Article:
Basics of Interaction Design Process

Get a brief introduction to the basic concepts of the interaction design process.

Steps of the interaction design process

There are three basic steps involved in the process of interaction design: user research and gathering requirements, developing alternative designs and prototyping, and evaluating these designs. We will cover them in greater detail later in the course, but in this lesson, let’s look at a brief overview of each step.

User research and requirements analysis

Before designing something for someone, we must know about the user. We should know about problems they have that can be solved and the set of possible activities users may perform while using an interface. All users may not have the same level of expertise but the same interface may need to be used by novices or experts.

Any technology or associated design we intend to build may have a specific context. It is important for the designer to know and understand the design context. For example, will the interface be used in a safety-critical system? Will the work environment allow the users to pay full attention to each detail?

Another important thing is to consider and understand the current user problem points. Do the users already have an interface design to use? What problems are they facing with this interface? How can our system solve these problems?

Designs and prototyping

The second step involves designs and prototyping. Building designs means converting the requirements and specifications into different ideas for how to meet these requirements and how any problems can be solved. This task can be divided into two subtasks, conceptual design and physical design. The conceptual design deals with general ideas and solutions for how the system will perform, how it should look, and how the user will progress while performing a task. The physical design focuses on details, such as fonts, colors, interaction styles, etc.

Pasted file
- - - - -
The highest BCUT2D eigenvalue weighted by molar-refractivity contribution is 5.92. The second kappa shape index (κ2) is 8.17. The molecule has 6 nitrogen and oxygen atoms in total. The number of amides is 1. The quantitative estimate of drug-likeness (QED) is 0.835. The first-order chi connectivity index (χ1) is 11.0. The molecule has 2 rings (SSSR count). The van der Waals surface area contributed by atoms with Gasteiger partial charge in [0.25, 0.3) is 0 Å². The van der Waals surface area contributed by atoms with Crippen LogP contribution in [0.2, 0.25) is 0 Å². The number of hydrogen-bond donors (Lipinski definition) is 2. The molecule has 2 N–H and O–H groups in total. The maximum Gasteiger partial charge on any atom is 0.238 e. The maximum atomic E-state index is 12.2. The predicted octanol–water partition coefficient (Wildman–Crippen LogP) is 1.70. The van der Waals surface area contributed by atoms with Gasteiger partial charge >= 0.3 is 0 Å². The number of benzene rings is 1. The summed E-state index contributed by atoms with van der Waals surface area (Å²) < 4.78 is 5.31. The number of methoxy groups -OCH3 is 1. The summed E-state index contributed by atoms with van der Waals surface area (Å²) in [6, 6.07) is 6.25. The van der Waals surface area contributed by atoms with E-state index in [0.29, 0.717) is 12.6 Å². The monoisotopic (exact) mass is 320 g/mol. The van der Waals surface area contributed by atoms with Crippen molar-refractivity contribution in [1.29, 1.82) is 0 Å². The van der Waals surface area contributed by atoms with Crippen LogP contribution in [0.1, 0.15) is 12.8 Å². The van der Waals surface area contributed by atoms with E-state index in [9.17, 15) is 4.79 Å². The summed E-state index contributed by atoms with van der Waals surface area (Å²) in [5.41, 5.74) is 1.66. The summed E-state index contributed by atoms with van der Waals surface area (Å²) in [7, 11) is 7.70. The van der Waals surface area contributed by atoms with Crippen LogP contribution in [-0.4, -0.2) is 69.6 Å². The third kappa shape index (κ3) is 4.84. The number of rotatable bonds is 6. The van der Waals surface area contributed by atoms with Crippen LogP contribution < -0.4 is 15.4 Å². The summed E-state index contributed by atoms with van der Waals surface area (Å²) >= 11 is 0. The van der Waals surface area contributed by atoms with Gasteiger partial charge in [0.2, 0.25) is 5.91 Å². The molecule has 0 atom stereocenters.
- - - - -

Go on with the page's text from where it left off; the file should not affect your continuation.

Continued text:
The second part of this step is the prototyping of these designs. The interactive versions of the designs should be built in order to be evaluated by the user. This prototype should start from the lowest fidelityA quick and simple representation of the idea or concept to get quick feedback from the users. It can be as simple as a sketch on a paper or storyboard. and lowest investment possible. If the idea seems inadequate or irrelevant, it should be discarded. Otherwise, the next better version of the prototype should be implemented.

Note: In the last paragraph we used the term “designs” rather than “design” because designing is an exploration of ideas. It’s always a best practice to work on multiple designs and ideas to get the best design.

Evaluating design

When prototyping is completed and the final product has been built in the software version, then the last task of the design process starts, i.e. to evaluate this design. Design is evaluated by both experts and actual users at different stages of the process. The design evaluation criteria are predefined conditions such as the number of errors made and the time taken by users, if the design is appealing or not, does the design fulfill system requirements, etc.

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